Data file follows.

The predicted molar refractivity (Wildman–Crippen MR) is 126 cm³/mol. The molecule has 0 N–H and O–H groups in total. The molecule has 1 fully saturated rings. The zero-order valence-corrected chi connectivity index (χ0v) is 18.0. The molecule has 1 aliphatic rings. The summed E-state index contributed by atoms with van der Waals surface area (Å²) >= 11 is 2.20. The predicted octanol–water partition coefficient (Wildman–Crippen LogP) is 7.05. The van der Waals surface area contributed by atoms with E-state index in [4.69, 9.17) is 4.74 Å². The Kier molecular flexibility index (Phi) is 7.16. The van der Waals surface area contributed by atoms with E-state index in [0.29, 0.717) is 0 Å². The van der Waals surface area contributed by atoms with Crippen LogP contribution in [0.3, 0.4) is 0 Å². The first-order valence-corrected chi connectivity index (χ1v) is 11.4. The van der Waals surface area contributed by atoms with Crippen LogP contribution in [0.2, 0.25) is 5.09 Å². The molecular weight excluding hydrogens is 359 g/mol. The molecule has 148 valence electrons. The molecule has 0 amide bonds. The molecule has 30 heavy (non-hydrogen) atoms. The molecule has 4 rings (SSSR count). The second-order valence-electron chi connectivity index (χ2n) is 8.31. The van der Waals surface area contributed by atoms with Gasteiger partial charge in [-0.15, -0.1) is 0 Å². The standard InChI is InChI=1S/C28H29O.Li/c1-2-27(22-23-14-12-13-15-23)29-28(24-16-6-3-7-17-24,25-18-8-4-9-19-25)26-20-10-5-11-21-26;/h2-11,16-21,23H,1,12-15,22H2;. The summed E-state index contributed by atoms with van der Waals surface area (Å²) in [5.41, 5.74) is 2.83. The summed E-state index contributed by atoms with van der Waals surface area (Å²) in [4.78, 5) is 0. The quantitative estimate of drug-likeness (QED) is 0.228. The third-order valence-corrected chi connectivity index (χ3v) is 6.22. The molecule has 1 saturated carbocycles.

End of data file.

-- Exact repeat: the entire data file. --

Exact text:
The predicted molar refractivity (Wildman–Crippen MR) is 126 cm³/mol. The molecule has 0 N–H and O–H groups in total. The molecule has 1 fully saturated rings. The zero-order valence-corrected chi connectivity index (χ0v) is 18.0. The molecule has 1 aliphatic rings. The summed E-state index contributed by atoms with van der Waals surface area (Å²) >= 11 is 2.20. The predicted octanol–water partition coefficient (Wildman–Crippen LogP) is 7.05. The van der Waals surface area contributed by atoms with E-state index in [4.69, 9.17) is 4.74 Å². The Kier molecular flexibility index (Phi) is 7.16. The van der Waals surface area contributed by atoms with E-state index in [0.29, 0.717) is 0 Å². The van der Waals surface area contributed by atoms with Crippen LogP contribution in [0.3, 0.4) is 0 Å². The first-order valence-corrected chi connectivity index (χ1v) is 11.4. The van der Waals surface area contributed by atoms with Crippen LogP contribution in [0.2, 0.25) is 5.09 Å². The molecular weight excluding hydrogens is 359 g/mol. The molecule has 148 valence electrons. The molecule has 0 amide bonds. The molecule has 30 heavy (non-hydrogen) atoms. The molecule has 4 rings (SSSR count). The second-order valence-electron chi connectivity index (χ2n) is 8.31. The van der Waals surface area contributed by atoms with Gasteiger partial charge in [-0.15, -0.1) is 0 Å². The standard InChI is InChI=1S/C28H29O.Li/c1-2-27(22-23-14-12-13-15-23)29-28(24-16-6-3-7-17-24,25-18-8-4-9-19-25)26-20-10-5-11-21-26;/h2-11,16-21,23H,1,12-15,22H2;. The summed E-state index contributed by atoms with van der Waals surface area (Å²) in [5.41, 5.74) is 2.83. The summed E-state index contributed by atoms with van der Waals surface area (Å²) in [4.78, 5) is 0. The quantitative estimate of drug-likeness (QED) is 0.228. The third-order valence-corrected chi connectivity index (χ3v) is 6.22. The molecule has 1 saturated carbocycles.